Manipulation of all tested splicing events leads to impaired protein transport
To validate the influence of individual splicing events on secretion, we selected four targets that are directly involved in different parts of the secretory pathway (Fig. 1E): for the early secretory pathway, we selected SEC31A, which is part of the outer coat of COPII vesicles (Gürkan et al., 2006) and SEC22C, which is a homolog of the SNARE protein Sec22 in yeast (Tang et al., 1998; Yamamoto et al., 2017). As examples for splicing events affecting Golgi and post-Golgi components of the secretory pathway, we selected OCRL, which acts at the trans-Golgi and later compartments as a phosphoinositide phosphatase (De Matteis et al., 2017) and EXOC7 (also known as EXO70), which is part of the exocyst complex involved in targeting vesicles to the PM (He and Guo, 2009). We used splice-site blocking morpholinos (MOs) to manipulate the AS of these targets without altering the endogenous gene expression level (Fig. 3A), thereby recapitulating changes in exon exclusion observed upon knockdown of the RBPs (Table S1). We then performed RUSH assays on these cells and indeed observed a highly significant decrease in GFP reporter transported to the PM for all candidates (Fig. 3B,C).
To independently validate the observed effect, we used CRISPR/Cas9 to generate isoform-specific knockouts (KOs). We selected the alternative microexon 19 in OCRL, as it stands out both because the MO-induced splicing change from ∼25% inclusion to complete exclusion led to a drastic transport defect and as this is achieved by exclusion of only eight amino acids. We generated four independent OCRL exon 19 KO cell lines and validated them both on the genomic and transcriptomic level (Figs S2A, S3D). Cell lines showed expression of only the exclusion isoform with the overall expression level remaining largely unchanged (Fig. S2B). We then performed the RUSH assay and again observed a highly significant reduction in the amount of surface GFP for all clones and that was in the same range as for the OCRL exon 19 MO-treated cells, further validating the MO approach (Fig. 3E). These data together validate our bioinformatics approach, as all tested splicing events indeed controlled protein transport efficiency. This strongly increases the confidence that our group of secretion-related AS events is genuine, thereby adding a new regulatory layer to the secretory pathway and substantially increasing the number of alternative isoforms with known cellular functionality.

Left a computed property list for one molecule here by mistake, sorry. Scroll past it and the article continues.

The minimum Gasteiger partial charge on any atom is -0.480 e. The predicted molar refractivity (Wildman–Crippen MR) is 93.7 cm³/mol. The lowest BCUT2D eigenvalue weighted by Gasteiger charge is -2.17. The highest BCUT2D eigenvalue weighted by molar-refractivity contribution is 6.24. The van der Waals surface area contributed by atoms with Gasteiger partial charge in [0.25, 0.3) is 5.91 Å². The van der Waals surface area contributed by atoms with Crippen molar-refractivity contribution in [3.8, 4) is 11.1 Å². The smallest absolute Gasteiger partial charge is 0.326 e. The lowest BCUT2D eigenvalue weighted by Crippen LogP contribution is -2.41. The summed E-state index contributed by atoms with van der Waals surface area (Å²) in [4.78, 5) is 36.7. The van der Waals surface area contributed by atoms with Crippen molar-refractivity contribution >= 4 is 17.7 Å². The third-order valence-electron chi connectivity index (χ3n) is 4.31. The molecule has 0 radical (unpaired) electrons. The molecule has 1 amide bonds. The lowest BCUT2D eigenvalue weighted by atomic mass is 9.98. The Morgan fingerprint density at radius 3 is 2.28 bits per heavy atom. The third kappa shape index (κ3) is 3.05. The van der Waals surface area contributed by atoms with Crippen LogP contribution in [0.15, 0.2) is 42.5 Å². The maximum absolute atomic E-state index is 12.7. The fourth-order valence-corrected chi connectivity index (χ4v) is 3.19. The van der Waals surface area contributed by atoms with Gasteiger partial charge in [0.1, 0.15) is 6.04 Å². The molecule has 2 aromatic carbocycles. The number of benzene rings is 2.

Transport-regulating AS events are regulated in a tissue- and differentiation-specific manner
To address the physiological significance of the connection between AS and protein transport, we investigated whether the secretion-related AS events act in a tissue-, differentiation- or activation-dependent manner. To this end, we initially used RNA-Seq data from various human organs to calculate inclusion levels for the secretion and the RBP background events. We indeed observed a tissue-specific usage for a larger proportion of the secretion-related AS events in comparison to what was seen for the RBP background (Fig. 4A; Fig. S3A). This visual impression is supported by two measures of variability. First, in comparison to the RBP background, the secretion-related AS events displayed more variable splicing in all two-tissue comparisons (i.e. a higher percentage of differentially spliced events, Fig. 4B). Second, the strongest percentage spliced in difference (dPSI) was on average also larger for the secretion-related AS events (Fig. 4C). This strongly points to a global role of AS in adapting the secretory pathway to tissue-specific requirements. Next, we turned to two cellular systems where cells with basal secretory requirements differentiate into a cell type with higher secretory load (Fig. 4D): T-cell activation and differentiation of pre-adipocytes into adipocytes. We used RNA-Seq datasets from primary human CD4+ T-cells and human SGBS adipocytes at pre- and post-differentiation to analyse gene expression and alternative splicing. When analysing differential AS, we found significant overlaps with the secretion-related AS events in both sets of data (Fig. 4E,F), from which we validated three targets each (Fig. S3B,C), implying that AS can adapt protein secretion upon activation and differentiation. Of note, the vast majority of secretion-related AS events act independently of transcription, as ∼80% of the corresponding genes show an expression fold change smaller than two in both model systems (Table S2). Altered AS may be controlled by HNRNPA1, PTBP1, RBM27 and SRSF1, which all show slightly increased mRNA expression upon T-cell activation and a modest reduction during adipocyte differentiation (Table S2). However, the activity of RBPs is extensively regulated at post-transcriptional and post-translational levels, which likely plays a determining role. We observed that while the T-cell overlap events lie within proteins found throughout the secretory pathway, the adipocyte overlap events lie within proteins that mainly locate in post-Golgi compartments, which is also reflected in a GO term analysis (Fig. S3D). Additionally, we found that components of the COPII machinery are upregulated during adipocyte differentiation but not during T-cell activation (Fig. 4G; Table S2). This suggests that adipocytes use transcriptional regulation in the early steps of protein secretion and AS in post-Golgi compartments to adapt their secretory pathway, whereas T-cells rely on AS to regulate secretion capacity during activation. This difference in the control of membrane trafficking may be explained by specific requirements of these cells after differentiation. Activated T-cells produce cytokines and cytotoxins at the ER and then transport them out of the cell, using the whole secretory pathway, which happens in a highly dynamic and temporally controlled manner (Huang et al., 2013). Adipocytes produce and export adipokines and also need to adapt their secretory machinery in this regard (Kuryszko et al., 2016), but this happens during a longer differentiation process that is more suitable for stable transcriptional changes. However, a fundamental task in mature adipocytes is the rapid shuttling of the glucose transporter GLUT4 (also known as SLC2A4) from post-Golgi vesicles to the PM in response to insulin and the recycling of the receptor (Stöckli et al., 2011). A major and more dynamic adaptation is therefore required for the post-Golgi trafficking machinery, which is achieved by AS. These data together strongly argue for a global role of AS in controlling the efficiency of the secretory pathway in a tissue-specific manner, as well as in dynamic settings such as during differentiation and activation (Fig. S3E).